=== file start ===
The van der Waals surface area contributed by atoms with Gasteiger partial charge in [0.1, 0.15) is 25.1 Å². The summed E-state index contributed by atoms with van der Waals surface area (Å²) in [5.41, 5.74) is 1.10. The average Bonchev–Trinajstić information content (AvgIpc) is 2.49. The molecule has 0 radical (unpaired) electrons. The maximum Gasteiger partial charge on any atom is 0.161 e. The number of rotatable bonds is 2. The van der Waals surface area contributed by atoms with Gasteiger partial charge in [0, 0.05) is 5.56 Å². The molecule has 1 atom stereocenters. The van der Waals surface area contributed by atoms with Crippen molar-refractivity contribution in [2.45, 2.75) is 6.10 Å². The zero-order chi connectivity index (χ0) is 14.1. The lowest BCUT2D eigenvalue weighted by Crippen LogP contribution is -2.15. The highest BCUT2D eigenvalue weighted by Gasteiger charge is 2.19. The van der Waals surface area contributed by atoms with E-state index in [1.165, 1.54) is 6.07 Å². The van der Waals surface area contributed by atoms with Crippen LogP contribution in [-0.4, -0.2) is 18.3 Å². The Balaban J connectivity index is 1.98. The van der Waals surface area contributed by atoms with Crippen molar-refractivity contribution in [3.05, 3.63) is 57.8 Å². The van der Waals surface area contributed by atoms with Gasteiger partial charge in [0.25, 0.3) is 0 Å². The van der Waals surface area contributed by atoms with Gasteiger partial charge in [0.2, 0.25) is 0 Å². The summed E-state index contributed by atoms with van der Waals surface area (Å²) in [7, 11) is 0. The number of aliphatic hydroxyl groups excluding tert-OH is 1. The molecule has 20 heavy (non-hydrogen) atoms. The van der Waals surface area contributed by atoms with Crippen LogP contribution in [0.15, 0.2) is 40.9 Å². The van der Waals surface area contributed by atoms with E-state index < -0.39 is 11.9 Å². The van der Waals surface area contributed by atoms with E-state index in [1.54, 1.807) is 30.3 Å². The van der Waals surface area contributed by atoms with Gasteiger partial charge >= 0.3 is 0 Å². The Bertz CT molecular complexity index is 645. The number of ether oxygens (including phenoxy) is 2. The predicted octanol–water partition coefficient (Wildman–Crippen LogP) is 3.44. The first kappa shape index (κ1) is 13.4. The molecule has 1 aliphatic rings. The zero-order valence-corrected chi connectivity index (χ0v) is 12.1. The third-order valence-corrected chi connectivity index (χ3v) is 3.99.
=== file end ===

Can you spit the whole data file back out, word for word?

The van der Waals surface area contributed by atoms with Gasteiger partial charge in [0.1, 0.15) is 25.1 Å². The summed E-state index contributed by atoms with van der Waals surface area (Å²) in [5.41, 5.74) is 1.10. The average Bonchev–Trinajstić information content (AvgIpc) is 2.49. The molecule has 0 radical (unpaired) electrons. The maximum Gasteiger partial charge on any atom is 0.161 e. The number of rotatable bonds is 2. The van der Waals surface area contributed by atoms with Gasteiger partial charge in [0, 0.05) is 5.56 Å². The molecule has 1 atom stereocenters. The van der Waals surface area contributed by atoms with Crippen molar-refractivity contribution in [2.45, 2.75) is 6.10 Å². The zero-order chi connectivity index (χ0) is 14.1. The lowest BCUT2D eigenvalue weighted by Crippen LogP contribution is -2.15. The highest BCUT2D eigenvalue weighted by Gasteiger charge is 2.19. The van der Waals surface area contributed by atoms with E-state index in [1.165, 1.54) is 6.07 Å². The van der Waals surface area contributed by atoms with Crippen LogP contribution in [-0.4, -0.2) is 18.3 Å². The Balaban J connectivity index is 1.98. The van der Waals surface area contributed by atoms with Crippen molar-refractivity contribution in [3.05, 3.63) is 57.8 Å². The van der Waals surface area contributed by atoms with Gasteiger partial charge in [0.25, 0.3) is 0 Å². The van der Waals surface area contributed by atoms with Gasteiger partial charge in [0.2, 0.25) is 0 Å². The summed E-state index contributed by atoms with van der Waals surface area (Å²) in [7, 11) is 0. The number of aliphatic hydroxyl groups excluding tert-OH is 1. The molecule has 20 heavy (non-hydrogen) atoms. The van der Waals surface area contributed by atoms with Crippen LogP contribution in [0.15, 0.2) is 40.9 Å². The van der Waals surface area contributed by atoms with E-state index < -0.39 is 11.9 Å². The van der Waals surface area contributed by atoms with E-state index in [1.54, 1.807) is 30.3 Å². The van der Waals surface area contributed by atoms with Gasteiger partial charge >= 0.3 is 0 Å². The Bertz CT molecular complexity index is 645. The number of ether oxygens (including phenoxy) is 2. The predicted octanol–water partition coefficient (Wildman–Crippen LogP) is 3.44. The first kappa shape index (κ1) is 13.4. The molecule has 1 aliphatic rings. The zero-order valence-corrected chi connectivity index (χ0v) is 12.1. The third-order valence-corrected chi connectivity index (χ3v) is 3.99.